May 17, 2020

Ernst & Young: Mining Industry Needs to Focus on Work Talent

Mining companies
2 min
Ernst & Young: Mining Industry Needs to Focus on Work Talent
As the aging workforce of the mining industry continues to retire, a new report by Ernst & Young (E&Y) suggests companies should focus on talent...

As the aging workforce of the mining industry continues to retire, a new report by Ernst & Young (E&Y) suggests companies should focus on talent management to reduce future risks. The report outlines factors such as globalization, disruptive technology and an aging workforce are affecting the future supply of talent.

• 6 Mining Careers with Higher-Than-Expected Salaries

• TOP 10: Highest Paying Jobs in the Mining Industry

"The war for talent just got a lot more complex,” said Brue Sprague, EY Canadian mining and metals leader.

According to the report, if mining companies fail to concentrate on talent management, they will lose intelligent, experienced people from the sector and endure significant talent shortages in the industry’s next upturn.

"During the boom years, many mining companies hired talent at any cost. Now, as cost-cutting exercises mean there are fewer jobs to fill, the best people are able cherry pick the top roles in a global marketplace and in other sectors as well,” said Sprague.

"Now more than ever, mining companies must not lose their focus on talent management."

E&Y advises mining companies to focus on acquisition, maintenance and optimization of human capital. In addition, the report says companies need to optimize their inventory of skills for their valuable projects, along with employing robust people programs.

"Those companies that are innovative and flexible in how they effectively attract, retain and grow talent will be the ones to realize productivity gains now, and position themselves to win in the next upturn,” Sprague adds.

Share article

May 6, 2021

Copper, iron ore surge as Chinese investors unleash demand

Iron ore
3 min
Iron ore broke $200 a tonne for the first time, while copper approached a record high as Chinese investors unleashed fresh demand following May holiday

The reopening of major industrial economies is sparking a surge across commodities markets from corn to lumber, with tin climbing above $30,000 a tonne for the first time since 2011 on Thursday.

In the wake of mounting evidence of inflation fuelled by higher raw materials prices, investors are also increasingly focused on when the U.S. Federal Reserve might start throttling back its emergency support.


Many banks say the rally has further to run, particularly for copper, which will benefit from rising investment in new energy sectors. Copper is at the highest in a decade, fueling bets it will rally further to take out the record set in February 2011. Steel demand is surging as economies chart a path back to growth just as the world’s biggest miners have been hampered by operational issues, tightening ore supply.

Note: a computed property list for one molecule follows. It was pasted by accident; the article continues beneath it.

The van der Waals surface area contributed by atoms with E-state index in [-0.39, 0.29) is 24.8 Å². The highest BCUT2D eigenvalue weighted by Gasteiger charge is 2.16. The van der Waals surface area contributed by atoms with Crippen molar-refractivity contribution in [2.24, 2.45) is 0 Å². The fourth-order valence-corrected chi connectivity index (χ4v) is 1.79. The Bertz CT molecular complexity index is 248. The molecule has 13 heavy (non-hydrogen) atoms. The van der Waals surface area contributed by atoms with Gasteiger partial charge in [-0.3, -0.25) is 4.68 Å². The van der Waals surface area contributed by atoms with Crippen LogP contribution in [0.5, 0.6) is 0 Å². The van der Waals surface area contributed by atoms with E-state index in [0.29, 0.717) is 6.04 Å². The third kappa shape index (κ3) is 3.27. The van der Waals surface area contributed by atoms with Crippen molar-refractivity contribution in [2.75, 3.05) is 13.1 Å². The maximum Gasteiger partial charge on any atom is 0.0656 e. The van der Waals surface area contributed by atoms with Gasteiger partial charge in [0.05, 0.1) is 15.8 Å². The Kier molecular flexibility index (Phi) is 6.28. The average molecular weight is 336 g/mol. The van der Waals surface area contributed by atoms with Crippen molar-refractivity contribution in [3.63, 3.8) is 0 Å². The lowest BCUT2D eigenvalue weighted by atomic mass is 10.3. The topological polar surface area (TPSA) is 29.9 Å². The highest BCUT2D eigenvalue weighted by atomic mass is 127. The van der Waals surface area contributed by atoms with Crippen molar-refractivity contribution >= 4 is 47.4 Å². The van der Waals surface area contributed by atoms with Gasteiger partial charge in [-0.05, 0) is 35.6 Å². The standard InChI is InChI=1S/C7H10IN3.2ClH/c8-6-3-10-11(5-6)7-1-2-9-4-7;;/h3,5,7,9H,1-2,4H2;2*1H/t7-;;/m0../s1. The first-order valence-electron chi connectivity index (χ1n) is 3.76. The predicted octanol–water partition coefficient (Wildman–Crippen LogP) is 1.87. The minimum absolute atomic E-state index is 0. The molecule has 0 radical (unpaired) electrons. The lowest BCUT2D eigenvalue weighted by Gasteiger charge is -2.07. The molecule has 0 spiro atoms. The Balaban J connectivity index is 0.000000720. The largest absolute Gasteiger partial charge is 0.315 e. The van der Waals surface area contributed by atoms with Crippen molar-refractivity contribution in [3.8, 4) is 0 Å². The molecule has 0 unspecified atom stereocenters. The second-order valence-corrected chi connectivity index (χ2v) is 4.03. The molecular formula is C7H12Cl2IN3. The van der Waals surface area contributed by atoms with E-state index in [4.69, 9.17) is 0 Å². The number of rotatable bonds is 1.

“The long-term prospects for metals prices are ‘too good’ and point to higher prices in the next few years,” said Commerzbank AG analyst Daniel Briesemann. “The decarbonization trends in many countries, which include switching to electric vehicles and expanding wind and solar power, are likely to generate additional demand for metals.”

Trading house Trafigura Group and several major Wall Street banks including Goldman Sachs Group Inc. and Bank of America Corp. expect copper to extend gains.

Copper rose as much as 1.6% to $10,108.50 a ton on the London Metal Exchange before trading at $10,080 as of 4:07 p.m. in London.


Iron Ore

Benchmark spot iron ore prices rose to a record, while futures in Singapore and China climbed.

The boom comes as China’s steelmakers keep output rates above 1 billion tons a year, despite a swath of production curbs aimed at reducing carbon emissions and reining in supply. Instead, those measures have boosted steel prices and profitability at mills, allowing them to better accommodate higher iron ore costs.

Spot iron ore with 62% content hit $201.15 a ton on Thursday, according to Mysteel. Futures in Singapore jumped as much as 5.1% to $196.40 a ton, the highest since contracts were launched in 2013. In Dalian, prices closed 8.8% higher.

Erik Hedborg, Principal Analyst, Steel at CRU Group commented: “Recent production cuts in Tangshan have boosted demand for higher-quality ore and prompted mills to build iron ore inventories as their margins are on the rise. Iron ore producers are enjoying exceptionally high margins as well, around two thirds of seaborne supply only require prices of $50 /dmt to break even.”


Still, some analysts including Commerzbank’s Briesemann expect a short-term correction as metals become detached from fundamentals. There’s also a risk that China could engage in policies that may cool demand for iron ore and copper.

The metals rally has boosted concerns about short-term Chinese demand. Some manufacturers and end-users have been slowing production or pushing back delivery times after costs surged, while weaker-than-expected domestic consumption has opened the arbitrage window for exports.

Tin climbed as much as 2% to $30,280 a ton on the LME, boosted by rising orders for the soldering metal. Tin is at the highest since May 2011, with a 48% gain this year making it the best performing metal on the LME.



Share article